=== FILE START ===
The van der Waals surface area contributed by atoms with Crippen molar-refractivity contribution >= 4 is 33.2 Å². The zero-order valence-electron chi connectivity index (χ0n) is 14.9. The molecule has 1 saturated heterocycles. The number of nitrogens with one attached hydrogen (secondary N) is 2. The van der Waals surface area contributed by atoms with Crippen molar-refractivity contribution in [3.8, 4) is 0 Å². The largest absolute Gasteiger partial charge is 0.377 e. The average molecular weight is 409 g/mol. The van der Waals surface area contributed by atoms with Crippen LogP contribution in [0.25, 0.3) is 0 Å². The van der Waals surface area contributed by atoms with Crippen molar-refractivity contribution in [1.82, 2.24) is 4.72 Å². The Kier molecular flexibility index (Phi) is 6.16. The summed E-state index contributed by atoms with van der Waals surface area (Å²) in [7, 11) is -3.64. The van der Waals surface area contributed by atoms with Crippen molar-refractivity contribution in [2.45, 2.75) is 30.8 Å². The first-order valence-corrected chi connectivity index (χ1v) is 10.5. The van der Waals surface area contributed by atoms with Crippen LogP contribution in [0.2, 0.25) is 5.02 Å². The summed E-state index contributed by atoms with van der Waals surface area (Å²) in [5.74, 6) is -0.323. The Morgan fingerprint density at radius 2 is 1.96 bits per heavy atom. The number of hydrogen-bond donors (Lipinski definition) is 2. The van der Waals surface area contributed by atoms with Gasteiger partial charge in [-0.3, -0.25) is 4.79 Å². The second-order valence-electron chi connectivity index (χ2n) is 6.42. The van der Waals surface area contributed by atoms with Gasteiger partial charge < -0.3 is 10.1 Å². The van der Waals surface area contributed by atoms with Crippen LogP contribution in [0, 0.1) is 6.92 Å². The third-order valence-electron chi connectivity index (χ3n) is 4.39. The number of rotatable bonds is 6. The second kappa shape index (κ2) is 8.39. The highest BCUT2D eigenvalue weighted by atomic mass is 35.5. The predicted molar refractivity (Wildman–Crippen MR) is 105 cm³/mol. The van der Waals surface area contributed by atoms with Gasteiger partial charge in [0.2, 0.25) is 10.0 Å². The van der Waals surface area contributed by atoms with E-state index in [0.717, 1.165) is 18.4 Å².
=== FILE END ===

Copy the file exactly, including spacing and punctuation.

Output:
The van der Waals surface area contributed by atoms with Crippen molar-refractivity contribution >= 4 is 33.2 Å². The zero-order valence-electron chi connectivity index (χ0n) is 14.9. The molecule has 1 saturated heterocycles. The number of nitrogens with one attached hydrogen (secondary N) is 2. The van der Waals surface area contributed by atoms with Crippen molar-refractivity contribution in [3.8, 4) is 0 Å². The largest absolute Gasteiger partial charge is 0.377 e. The average molecular weight is 409 g/mol. The van der Waals surface area contributed by atoms with Crippen LogP contribution in [0.25, 0.3) is 0 Å². The van der Waals surface area contributed by atoms with Crippen molar-refractivity contribution in [1.82, 2.24) is 4.72 Å². The Kier molecular flexibility index (Phi) is 6.16. The summed E-state index contributed by atoms with van der Waals surface area (Å²) in [7, 11) is -3.64. The van der Waals surface area contributed by atoms with Crippen molar-refractivity contribution in [2.45, 2.75) is 30.8 Å². The first-order valence-corrected chi connectivity index (χ1v) is 10.5. The van der Waals surface area contributed by atoms with Crippen LogP contribution in [0.2, 0.25) is 5.02 Å². The summed E-state index contributed by atoms with van der Waals surface area (Å²) in [5.74, 6) is -0.323. The Morgan fingerprint density at radius 2 is 1.96 bits per heavy atom. The number of hydrogen-bond donors (Lipinski definition) is 2. The van der Waals surface area contributed by atoms with Gasteiger partial charge in [-0.3, -0.25) is 4.79 Å². The second-order valence-electron chi connectivity index (χ2n) is 6.42. The van der Waals surface area contributed by atoms with Gasteiger partial charge < -0.3 is 10.1 Å². The van der Waals surface area contributed by atoms with Crippen LogP contribution in [0, 0.1) is 6.92 Å². The third-order valence-electron chi connectivity index (χ3n) is 4.39. The number of rotatable bonds is 6. The second kappa shape index (κ2) is 8.39. The highest BCUT2D eigenvalue weighted by atomic mass is 35.5. The predicted molar refractivity (Wildman–Crippen MR) is 105 cm³/mol. The van der Waals surface area contributed by atoms with Gasteiger partial charge in [0.2, 0.25) is 10.0 Å². The van der Waals surface area contributed by atoms with E-state index in [0.717, 1.165) is 18.4 Å².